After STUK’s first comments were received, the PSAR was updated. Safety regulations (YVL guides) were also renewed during the process, and these changes were taken into account systematically. Also Human Factors Engineering (HFE) program was added to design process and Operational Experience Review was performed in spent fuel storages of Loviisa and Olkiluoto.

The final updated construction permit material was sent to STUK in autumn 2021.

While spent fuel storage designing is compulsory for all nuclear power plants in Finland, the project as a whole was unique and had some unforeseen challenges. Requirement management played a major role, as the safety requirements (YVL guides) were updated by STUK in the middle of the project. Despite the hurdles, the requirements management succeeded, Fortum experts could adapt to changing requirements quickly and the project was finished on time and within planned budget.

The intergenerational learning process was emphasised during the project. At the beginning of the project, there were still retiring senior experts available, whose learnings and responsibilities were successfully transferred to other experts. It was also significant achievement to systematically collect practical user experiences from fuel storage facilities in Loviisa and Olkiluoto, and use these experiences as valuable design input. Also methods to implement Human Factors Engineering (HFE) aspects to the design were systematically developed.

The project was large in scope, and during the project we enhanced our competence by multi-disciplinary transfer of knowledge between generations of Fortum´s engineers, according to project manager Jukka Hautojärvi.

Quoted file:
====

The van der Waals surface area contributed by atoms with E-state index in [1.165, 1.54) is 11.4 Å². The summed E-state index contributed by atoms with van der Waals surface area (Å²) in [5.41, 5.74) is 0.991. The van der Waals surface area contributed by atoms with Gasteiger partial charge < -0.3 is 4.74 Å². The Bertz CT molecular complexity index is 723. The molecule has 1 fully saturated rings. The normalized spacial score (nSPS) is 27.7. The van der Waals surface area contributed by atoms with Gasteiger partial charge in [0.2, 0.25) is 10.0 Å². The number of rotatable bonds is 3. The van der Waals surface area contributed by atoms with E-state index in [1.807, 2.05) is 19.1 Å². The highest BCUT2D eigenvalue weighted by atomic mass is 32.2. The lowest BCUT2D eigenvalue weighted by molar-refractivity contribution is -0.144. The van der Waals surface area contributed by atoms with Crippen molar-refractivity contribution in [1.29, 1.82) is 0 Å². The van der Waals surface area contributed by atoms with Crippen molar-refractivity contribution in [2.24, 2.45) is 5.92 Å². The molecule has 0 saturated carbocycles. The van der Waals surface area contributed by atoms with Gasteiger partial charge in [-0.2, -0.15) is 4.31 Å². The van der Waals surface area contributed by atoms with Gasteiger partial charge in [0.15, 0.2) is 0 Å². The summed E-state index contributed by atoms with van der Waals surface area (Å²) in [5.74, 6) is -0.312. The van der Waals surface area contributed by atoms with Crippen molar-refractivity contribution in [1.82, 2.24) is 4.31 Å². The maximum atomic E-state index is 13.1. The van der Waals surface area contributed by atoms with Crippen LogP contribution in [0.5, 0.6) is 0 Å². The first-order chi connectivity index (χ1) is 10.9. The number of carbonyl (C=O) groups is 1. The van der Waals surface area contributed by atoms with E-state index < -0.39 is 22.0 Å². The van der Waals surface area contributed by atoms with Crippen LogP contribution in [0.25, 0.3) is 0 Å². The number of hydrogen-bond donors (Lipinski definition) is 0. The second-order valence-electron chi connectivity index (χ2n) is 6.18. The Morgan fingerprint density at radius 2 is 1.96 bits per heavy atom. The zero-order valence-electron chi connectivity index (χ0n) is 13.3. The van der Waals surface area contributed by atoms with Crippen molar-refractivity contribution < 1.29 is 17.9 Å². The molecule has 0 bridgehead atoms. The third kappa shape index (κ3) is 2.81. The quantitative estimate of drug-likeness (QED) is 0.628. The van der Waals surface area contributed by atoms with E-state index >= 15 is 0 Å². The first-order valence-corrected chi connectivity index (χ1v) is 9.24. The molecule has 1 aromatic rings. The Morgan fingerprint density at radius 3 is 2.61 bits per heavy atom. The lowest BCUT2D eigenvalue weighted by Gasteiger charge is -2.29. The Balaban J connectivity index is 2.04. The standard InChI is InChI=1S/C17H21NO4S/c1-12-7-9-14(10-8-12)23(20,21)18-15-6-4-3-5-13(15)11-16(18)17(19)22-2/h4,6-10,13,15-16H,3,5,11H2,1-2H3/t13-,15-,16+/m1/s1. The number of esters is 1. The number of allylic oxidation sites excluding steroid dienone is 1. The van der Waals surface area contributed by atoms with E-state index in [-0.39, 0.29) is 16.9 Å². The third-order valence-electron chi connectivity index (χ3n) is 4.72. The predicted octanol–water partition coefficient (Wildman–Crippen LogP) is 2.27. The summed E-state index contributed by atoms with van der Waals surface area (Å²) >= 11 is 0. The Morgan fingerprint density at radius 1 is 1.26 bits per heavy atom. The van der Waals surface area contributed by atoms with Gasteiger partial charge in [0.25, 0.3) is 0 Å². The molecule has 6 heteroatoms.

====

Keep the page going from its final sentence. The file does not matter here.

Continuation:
Fortum as an experienced contractor

As a trustworthy, experienced, and large organization, Fortum could support Fennovoima in many different phases of initial planning of a newbuild nuclear power plant. Prior knowledge of Finnish official requirements proved essential since the regulations are strict and can prove difficult to fulfill. As the owner of Loviisa Nuclear power plant, Fortum has prior experience of dealing with nuclear waste and preparing interim storage planning and implementation. Being a large company with extensive knowledge on nuclear projects, Fortum could quickly form an efficient team of professionals to support Fennovoima with spent fuel storage design alongside many other projects.

The project was Fortum’s first in which Human Factors Engineering (HFE) project philosophy was utilized. In practice, HFE accounts for wider range of risks than conventional project planning by considering human errors as expected and natural occurrences which can be mitigated similarly to any other sources of risks. HFE was used in all of the phases of planning with excellent results which further increased the reliability of the results.


Antti Ketolainen

Decommissioning and Waste
Tel: +358 40 751 8956
Antti [dot] V [dot] Ketolainen [at] fortum [dot] com